Conclusions: The main finding in this review is that sub-cortical areas seem to have a critical role in mediating transfer effects to untrained tasks after at least some forms of working memory training (such as updating).

Place, publisher, year, edition, pages
IOS Press, 2009
Keywords
fronto-parietal changes, subcortial changes, executive training, fMRI, transfer effects, aging
National Category
Psychology
Research subject
Psychology
Identifiers
urn:nbn:se:umu:diva-26962 (URN)10.3233/RNN-2009-0492 (DOI)
Available from: 2009-11-04 Created: 2009-11-04 Last updated: 2018-06-08Bibliographically approved
Dahlin, E., Nyberg, L., Bäckman, L. & Stigsdotter Neely, A. (2008). Plasticity of executive functioning in young and older adults: immediative training gains, transfer, and long-term maintenance. Psychology and Aging, 23(4), 720-730
Open this publication in new window or tab >>Plasticity of executive functioning in young and older adults: immediative training gains, transfer, and long-term maintenance
2008 (English)In: Psychology and Aging, ISSN 0882-7974, E-ISSN 1939-1498, Vol. 23, no 4, p. 720-730Article in journal (Refereed) Published
Abstract [en]

The authors investigated immediate training gains, transfer effects, and 18-month maintenance after 5 weeks of computer-based training in updating of information in working memory in young and older subjects. Trained young and older adults improved significantly more than controls on the criterion task (letter memory), and these gains were maintained 18 months later. Transfer effects were in general limited and restricted to the young participants, who showed transfer to an untrained task that required updating (3-back). The findings demonstrate substantial and durable plasticity of executive functioning across adulthood and old age, although there appear to be age-related constraints in the ability to generalize the acquired updating skill.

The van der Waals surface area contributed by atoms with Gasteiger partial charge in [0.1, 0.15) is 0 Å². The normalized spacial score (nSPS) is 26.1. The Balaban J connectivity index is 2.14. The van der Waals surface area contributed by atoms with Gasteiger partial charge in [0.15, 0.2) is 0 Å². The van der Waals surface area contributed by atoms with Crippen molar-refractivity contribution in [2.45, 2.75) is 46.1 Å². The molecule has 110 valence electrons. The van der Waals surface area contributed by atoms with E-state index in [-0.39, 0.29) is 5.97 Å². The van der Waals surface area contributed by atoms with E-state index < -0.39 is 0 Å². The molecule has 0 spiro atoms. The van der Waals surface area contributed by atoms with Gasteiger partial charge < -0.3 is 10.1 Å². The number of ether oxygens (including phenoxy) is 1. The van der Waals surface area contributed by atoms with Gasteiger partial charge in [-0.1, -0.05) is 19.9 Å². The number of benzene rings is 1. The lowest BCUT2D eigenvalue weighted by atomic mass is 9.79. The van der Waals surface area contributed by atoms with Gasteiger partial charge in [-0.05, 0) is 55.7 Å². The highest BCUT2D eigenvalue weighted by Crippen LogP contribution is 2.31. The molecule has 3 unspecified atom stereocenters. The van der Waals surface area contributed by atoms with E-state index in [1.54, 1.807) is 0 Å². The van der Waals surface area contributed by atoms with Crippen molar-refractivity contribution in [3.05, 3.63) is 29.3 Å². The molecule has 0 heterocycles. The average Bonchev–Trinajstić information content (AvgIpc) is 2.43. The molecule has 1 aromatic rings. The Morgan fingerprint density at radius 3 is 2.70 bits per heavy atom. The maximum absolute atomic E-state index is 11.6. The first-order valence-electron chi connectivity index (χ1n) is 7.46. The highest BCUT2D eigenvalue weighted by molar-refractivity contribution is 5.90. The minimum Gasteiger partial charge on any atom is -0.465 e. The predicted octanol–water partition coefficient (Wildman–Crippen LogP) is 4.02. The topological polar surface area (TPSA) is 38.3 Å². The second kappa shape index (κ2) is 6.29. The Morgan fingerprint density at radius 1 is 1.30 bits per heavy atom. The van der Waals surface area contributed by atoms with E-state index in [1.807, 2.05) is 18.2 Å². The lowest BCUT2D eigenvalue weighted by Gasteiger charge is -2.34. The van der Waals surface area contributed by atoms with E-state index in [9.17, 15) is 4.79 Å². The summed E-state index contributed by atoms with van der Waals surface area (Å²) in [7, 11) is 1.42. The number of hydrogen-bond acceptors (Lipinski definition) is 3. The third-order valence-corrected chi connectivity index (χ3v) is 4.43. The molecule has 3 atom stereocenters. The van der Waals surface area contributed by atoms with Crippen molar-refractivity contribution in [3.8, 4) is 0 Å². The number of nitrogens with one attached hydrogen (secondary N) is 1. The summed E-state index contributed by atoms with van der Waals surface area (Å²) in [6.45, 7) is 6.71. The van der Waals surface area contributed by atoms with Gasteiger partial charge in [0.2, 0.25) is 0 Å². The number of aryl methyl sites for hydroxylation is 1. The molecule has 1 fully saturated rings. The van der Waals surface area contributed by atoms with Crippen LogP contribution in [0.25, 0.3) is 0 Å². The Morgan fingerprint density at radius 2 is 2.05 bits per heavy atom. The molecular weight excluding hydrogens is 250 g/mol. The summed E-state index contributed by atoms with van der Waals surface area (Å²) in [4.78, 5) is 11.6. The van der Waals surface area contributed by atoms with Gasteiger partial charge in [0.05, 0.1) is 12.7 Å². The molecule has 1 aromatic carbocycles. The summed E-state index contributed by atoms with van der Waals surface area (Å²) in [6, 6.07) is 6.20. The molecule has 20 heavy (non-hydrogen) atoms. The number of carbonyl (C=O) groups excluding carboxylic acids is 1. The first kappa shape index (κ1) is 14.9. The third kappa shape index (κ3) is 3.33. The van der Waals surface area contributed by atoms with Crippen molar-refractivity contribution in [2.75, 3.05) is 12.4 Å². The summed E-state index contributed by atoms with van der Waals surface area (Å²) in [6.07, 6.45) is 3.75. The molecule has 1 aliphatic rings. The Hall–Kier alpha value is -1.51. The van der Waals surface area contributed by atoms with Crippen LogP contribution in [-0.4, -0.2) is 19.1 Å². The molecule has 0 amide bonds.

Place, publisher, year, edition, pages
American Psychological Association, 2008
Keywords
executive training, age-related differences, plasticity, maintenance, transfer
National Category
Medical and Health Sciences Other Social Sciences not elsewhere specified
Research subject
medical behavioral science; Psychology
Identifiers
urn:nbn:se:umu:diva-18299 (URN)10.1037/a0014296 (DOI)
Available from: 2009-02-03 Created: 2009-02-03 Last updated: 2018-06-09Bibliographically approved
Dahlin, E., Stigsdotter-Neely, A., Larsson, A., Bäckman, L. & Nyberg, L. (2008). Transfer of learning after updating training mediated by the striatum. Science, 320(5882), 1510-1512
Open this publication in new window or tab >>Transfer of learning after updating training mediated by the striatum
Show others...
2008 (English)In: Science, ISSN 0036-8075, E-ISSN 1095-9203, Vol. 320, no 5882, p. 1510-1512Article in journal (Refereed) Published
Abstract [en]

Process-specific training can improve performance on untrained tasks, but the magnitude of gain is variable and often there is no transfer at all. We demonstrate transfer to a 3-back test of working memory after 5 weeks of training in updating. The transfer effect was based on a joint training-related activity increase for the criterion (letter memory) and transfer tasks in a striatal region that also was recruited pretraining. No transfer was observed to a task that did not engage updating and striatal regions, and age-related striatal changes imposed constraints on transfer. These findings indicate that transfer can occur if the criterion and transfer tasks engage specific overlapping processing components and brain regions.

National Category
Medical and Health Sciences Psychology
Research subject
Medicine; Psychology
Identifiers
urn:nbn:se:umu:diva-10392 (URN)10.1126/science.1155466 (DOI)
Available from: 2008-09-03 Created: 2008-09-03 Last updated: 2018-06-09Bibliographically approved